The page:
“It’s not a great earner,” Andy says. “But the shoot helps us get more value from the land. We’re managing woodland for bio-conservation and tackling climate change, we’re employing a ‘keeper, beaters and pickers and a caterer. We buy-in our birds and feed from a local supplier, and the guns often hotel-it overnight. And, of course, it’s recreation – vital social activity – part of rural culture we all enjoy.”
Andy Matthews manages a farm of 600 acres in Bannau Brycheiniog – a mix of rented and owned land. Here he keeps traditional beef and sheep stock and 150 acres in arable. He’s also diversified into pick-your-own and a small campsite. His shooting operation is typical. A report published by NRW itself says that there are between 171-431 shoots in Wales, 75 percent of them release fewer than 3,000 birds a year. “We put down 5,000,” says shoot business partner Steve, “And through arrangements with other landowners we’re active over 1,500 acres – well-within the stocking-density guidelines. We run about a dozen days a season for up to a dozen guns a day.”
Steve is a retired NHS manager with a passion and expertise for the pass-time. He provides hours of his time feeding and managing the poults, maintaining woodland and ground for their dispersal, fencing and tackling vermin: many of the important jobs undertaken by a gamekeeper. “If only I could bring the two worlds of health-management and game-rearing together,” he says. “The Welsh Government itself is aware of the health-giving benefit of game in the diet – and it’s even successfully trialed it in the healthcare sector. Government should support investment into a game processing unit. There’s a great public service opportunity here.”
Clive’s business Hardwick Sporting, supplies poults in low numbers of thousands to about 10 shoots. His business also runs a commercial shoot which runs over 60 days a year. It employs two full time employees, a handful of seasonal staff and, like Andy and Steve’s business, the “casuals” – beaters, pickers (up) and caterers which makeup the shooting party. “This isn’t just employment, it’s really important to the local community,” Steve says. “Many of our people are retired and they highly value the opportunity to get out and about, supporting the shoot, in the depths of the winter when they can be quite isolated. We distribute the game to the whole team – so it’s healthy food.” Clive’s business produces more birds: at his cost he supplies a local processing business. “Nothing gets wasted,” he says.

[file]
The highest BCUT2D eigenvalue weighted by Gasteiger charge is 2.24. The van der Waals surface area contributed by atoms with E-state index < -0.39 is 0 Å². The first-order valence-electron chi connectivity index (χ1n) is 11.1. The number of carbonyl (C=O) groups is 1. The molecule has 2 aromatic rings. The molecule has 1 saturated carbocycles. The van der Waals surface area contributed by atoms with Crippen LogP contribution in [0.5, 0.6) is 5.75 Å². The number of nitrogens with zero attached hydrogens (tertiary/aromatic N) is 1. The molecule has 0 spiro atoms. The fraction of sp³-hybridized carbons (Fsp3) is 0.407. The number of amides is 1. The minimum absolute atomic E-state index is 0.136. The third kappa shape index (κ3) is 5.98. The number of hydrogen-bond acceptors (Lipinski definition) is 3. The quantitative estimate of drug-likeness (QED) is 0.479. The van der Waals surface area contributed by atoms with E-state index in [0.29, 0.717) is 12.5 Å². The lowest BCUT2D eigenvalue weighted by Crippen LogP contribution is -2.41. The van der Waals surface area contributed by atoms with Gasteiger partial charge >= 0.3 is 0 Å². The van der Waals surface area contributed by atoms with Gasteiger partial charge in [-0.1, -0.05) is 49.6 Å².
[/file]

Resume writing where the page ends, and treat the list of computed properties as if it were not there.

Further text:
The real economic benefit of shooting is hidden from view because of the high level of investment which is a side-effect of other land management activity, the casual nature of some employment, and the fact that a brace of pheasants is more likely to be remuneration than a wage-packet. “Government needs to understand the high contribution to rural economic churn in areas where there’s not much money,” Steve says. “Our beaters and pickers get £35 per day, guns’ll pay £25 a head for refreshments and a shooting-lunch – and, of course, we’re buying poults, hardware and feed.” The profit-margin may be modest, but the annual turnover of this shoot is about £70,000.
Much of the land in this area is marginal, barely suited – or unsuitable for - livestock. It means putting it down to woodland – which has many benefits. These areas also need to be stock-proofed and this also suits game-rearing. Andy says, “We’ve also noticed that where we’re rearing poults and have game, biodiversity is improved. Where possible we’re putting-in cover crops to protect and improve our ground. Of course the ground is only exposed to game birds for about six months of the year, leaving time for further growth of ground vegetation and other fauna. One of the issues raised in the consultation is about stocking-density. Everyone inside game-rearing knows that the best determinants here are ground conditions, availability of food and loss from predation or other causes of wastage (such as road-kill). Market-forces have a role to play too: birds stressed by over-stocking and poor conditions make poor shooting. Here’s another reason for government to learn from the expertise of the game-rearing community.”
Another problem faced by this shoot is the proposal to prevent birds from being released 500m from specially protected land. “The river Usk catchment – including all the tributaries – is all-around us,” says Andy. “This proposal would wipe us out. The irony is that in high summer and early autumn the catchment shrinks as the bournes dry up.”
“NRW say the proposals are not ideologically driven. The Welsh Government made no election manifesto commitment to ban shooting, so there’s no electoral mandate. But we know that Welsh Government Ministers have long been openly opposed to shooting. Equally, we understand that lawful shooting businesses were declined business support during the pandemic.”
Andy says, “The circumstances that really bring the consultation process into question are firstly the absence of data on which the proposals are based - their own report’s data on the number of shoots in Wales at between 171-431 - is so wide that it’s very difficult for them to draw any sensible conclusions and any credible proposals. The same report isn’t really sure of the scale or the scope – or distribution - of game-bird release. NRW’s consultation document tell us up-front that they don’t really know whether there’s a problem or not – and this is a main purpose of the process.”
There’s a consensus between Andy, Steve and Clive that the perceived problem will be ideological and cultural rather than factual. Equally they agree that a proposed licence and creeping regulatory conditions will make game-bird rearing increasingly unviable for small shoots. And it is the small shoots which are arguably the most sustainable.